Trumbull High celebrates world cultures
The sights, sounds, food, and dance moves of cultures from around the world were brought to life in the halls and classrooms of Trumbull High during the school’s recent World Language Week, an annual celebration of Trumbull High’s World Language Department.
Throughout the week there were educational events that highlight multiculturalism and augment the education of Trumbull High’s students — 87 percent of whom take a foreign language class. This year’s celebration was the most comprehensive week to date, and brought together the work of students and teachers alike.
For students, World Language Week is an opportunity to apply the skills they’ve learned in their world language classes. Students at Trumbull High have the opportunity to take four different languages — French, Spanish, Italian and Latin.
On Monday, students took part in world language-themed trivia contests. On Wednesday, students decorated the doors of their world language classrooms with popular international idioms, and after school, the annual cooking contest featured international cuisine from all corners of the globe. On Thursday, students who competed in the COLT foreign language poetry recitation contest performed for their classmates. The student poets showcased poems and songs in all four of Trumbull High’s foreign languages, as well as Russian, Polish, Modern Greek, American Sign Language and many more. On Thursday evening, the French department held a “French Cafe” that emulated the atmosphere of Paris’ best eateries.
On Friday, the popular ‘Dance Day’ had everyone on their feet and enjoying the music of numerous cultures. Gathered in the school gymnasium, student performers showed off their dancing skills, teaching their classmates the unique moves of cultures ranging from the Caribbean islands to the mountains of Columbia. During each period, students travelled with their world language class from station to station. They had the opportunity to learn the lively choreography of Bollywood while students dressed in stunning anarkali dresses demonstrated. At another station, a group of students of Iraqi and Yemeni heritage incorporated Kurdish styles to create a melodic dance complete with traditional krase fustan dresses. Other dance styles included ballet, traditional American country line dancing, Italian tarantella, and more.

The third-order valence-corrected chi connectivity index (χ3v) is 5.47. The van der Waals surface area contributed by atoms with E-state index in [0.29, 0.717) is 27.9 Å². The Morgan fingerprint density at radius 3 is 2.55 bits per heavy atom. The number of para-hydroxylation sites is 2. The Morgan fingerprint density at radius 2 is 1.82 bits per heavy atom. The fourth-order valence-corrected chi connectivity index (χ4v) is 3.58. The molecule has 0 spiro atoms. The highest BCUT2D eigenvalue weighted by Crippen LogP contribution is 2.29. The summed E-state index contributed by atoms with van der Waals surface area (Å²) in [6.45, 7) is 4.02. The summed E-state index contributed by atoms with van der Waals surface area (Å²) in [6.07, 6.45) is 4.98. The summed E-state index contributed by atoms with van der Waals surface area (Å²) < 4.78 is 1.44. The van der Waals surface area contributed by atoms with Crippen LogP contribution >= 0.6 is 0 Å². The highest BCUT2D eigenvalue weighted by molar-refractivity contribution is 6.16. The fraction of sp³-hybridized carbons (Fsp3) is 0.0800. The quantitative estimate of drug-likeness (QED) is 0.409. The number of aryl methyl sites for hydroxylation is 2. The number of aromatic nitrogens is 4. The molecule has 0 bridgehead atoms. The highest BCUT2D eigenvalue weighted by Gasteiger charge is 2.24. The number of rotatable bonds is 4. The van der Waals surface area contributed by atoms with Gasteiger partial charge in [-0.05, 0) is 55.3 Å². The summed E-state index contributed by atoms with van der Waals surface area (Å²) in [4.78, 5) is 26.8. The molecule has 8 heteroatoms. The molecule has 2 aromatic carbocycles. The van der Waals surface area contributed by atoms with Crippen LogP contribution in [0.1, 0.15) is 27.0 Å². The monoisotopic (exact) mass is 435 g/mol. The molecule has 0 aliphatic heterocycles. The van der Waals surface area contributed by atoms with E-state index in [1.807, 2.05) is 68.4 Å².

“It’s a lot of vibes”, said senior Jeah Riodin who taught a fusion of Caribbean dancing styles. “You can make it your own while incorporating other countries and cultures into it” she said.
Aside from being an enjoyable event for students and teachers alike, World Language Week also serves as a crucial educational tool for students preparing to enter an increasingly globalized world. “I really believe that learning is about using all your senses, and World Language Week combines all of those things” said Barbara Arango, a Spanish teacher who spearheaded the efforts to organize the international dance day.
The U.S. Census Bureau reports that nearly 60 million Americans speak a language other than English at home, and that number is on the rise. In the business world, the Department of Labor has predicted that translators will be among th 15 fastest growing occupations in the country. Fortune 500 companies, like Amazon and Apple, are also aggressively recruiting and hiring workers with bilingual skills.
For Trumbull High, the need for foreign language skills has caused the World Language Department to take on an increasingly important role. Under the leadership of department Chairwoman Susanna Lavornga-Lye, an Italian teacher, Trumbull High has seen an expansion of course offerings and curriculum changes that encompass the full scope of linguistic, cultural, historical, and geopolitical subject areas necessary to produce well rounded multilingual students.
Students at Trumbull High have also recognized another, less quantifiable value of learning a foreign language. “I think if my classmates learn about just one culture, they might not have experience in what else the world has to offer,” said Bayan Alarumi, a sophomore who demonstrated Kurdish-style dancing on dance day.
Arango added, “Although we might come from different cultures, there are a lot of things that we have in common. We can appreciate our differences, and come together to encourage each other.”